Early Saturday, Gaza militants responded by firing 36 rockets at Israel, the most intense barrage in more than a year. Israel retaliated with a series of airstrikes on Hamas targets.


Given that the Palestinians are scheduled to hold elections next month, both President Mahmoud Abbas and his Hamas rivals have tried to portray themselves as defenders of Jerusalem.

Abbas threatens to postpone the election if Israel does not allow Palestinians in East Jerusalem to vote. Israel has not announced its position, but it seems unlikely to enter. That could give Abbas, whose Fatah party is expected badly, an excuse to cancel the vote. But it could also increase tensions in Jerusalem.

Although Hamas is believed not to have been directly involved in the latest rocket fire, little has been done to stop it – and perhaps tacitly encourage it – as a message of solidarity with the Palestinians in Jerusalem.

Israeli Prime Minister Benjamin Netanyahu, meanwhile, is desperately trying to hold on to power after Israeli elections ended in a stalemate for the fourth time in a row last month.

Netanyahu courted the support of “Religious Zionism,” a far-right party that has loose ties to Lehab. This reach seems to have encouraged Lehava. With just over a week to form a new coalition, it looks like Netanyahu will not rein in the group or its supporters.

“The question lurking in the background is how much Netanyahu’s failure to form a coalition has shaped conflicts and government reaction,” commentator Nadav Eyal wrote in the daily Yediot Ahronot. “There’s just too many matches to light.”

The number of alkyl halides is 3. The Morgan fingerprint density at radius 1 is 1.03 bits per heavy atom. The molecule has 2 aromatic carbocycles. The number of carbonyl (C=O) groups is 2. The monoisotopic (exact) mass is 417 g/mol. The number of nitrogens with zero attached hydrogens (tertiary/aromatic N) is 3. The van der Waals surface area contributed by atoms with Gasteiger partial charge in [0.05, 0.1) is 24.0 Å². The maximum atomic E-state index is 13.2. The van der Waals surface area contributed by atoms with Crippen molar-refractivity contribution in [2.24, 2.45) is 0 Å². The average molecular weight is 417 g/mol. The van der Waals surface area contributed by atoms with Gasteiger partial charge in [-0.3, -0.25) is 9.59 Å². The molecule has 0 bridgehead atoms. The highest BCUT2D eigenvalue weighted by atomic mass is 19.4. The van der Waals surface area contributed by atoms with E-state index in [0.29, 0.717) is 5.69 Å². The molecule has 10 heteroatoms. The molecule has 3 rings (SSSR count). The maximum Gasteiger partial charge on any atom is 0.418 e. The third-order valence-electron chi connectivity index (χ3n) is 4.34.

Israel’s decision to allow the Palestinians to remove the barriers late Sunday was aimed at easing tensions.

Earlier, both Israel and Hamas made it known that they wanted to cool things down.

Late Saturday, rocket fire from Gaza continued, but at a much lower rate, with only four projectiles fired. Israel decided not to retaliate and the rocket fire subsided.

At the same time, Netanyahu appealed for silence in Jerusalem. “We are currently asking for the law to be respected; I call on all parties to show calm, “he said.

Jordan, which acts as a guardian of Jerusalem’s Muslim holy sites, and Egypt issued a joint call Sunday to Israel to “stop all attacks and provocative measures” in Jerusalem.

Jordanian and Egyptian foreign ministers discussed tensions in a phone call and jointly condemned “violence and incitement by extremist groups against Palestinians,” the Jordanian foreign ministry said.

Although it was impossible to predict whether the conflicts would end, the initial reaction to the removal of barriers outside the Old Town seemed a positive sign.

But late Sunday, a minor altercation erupted in Jerusalem, while the Israeli military reported two rocket launches from Gaza, meaning the latest round of problems is not over.


Associated Press writer Omar Akour of Amman in Jordan contributed to this report.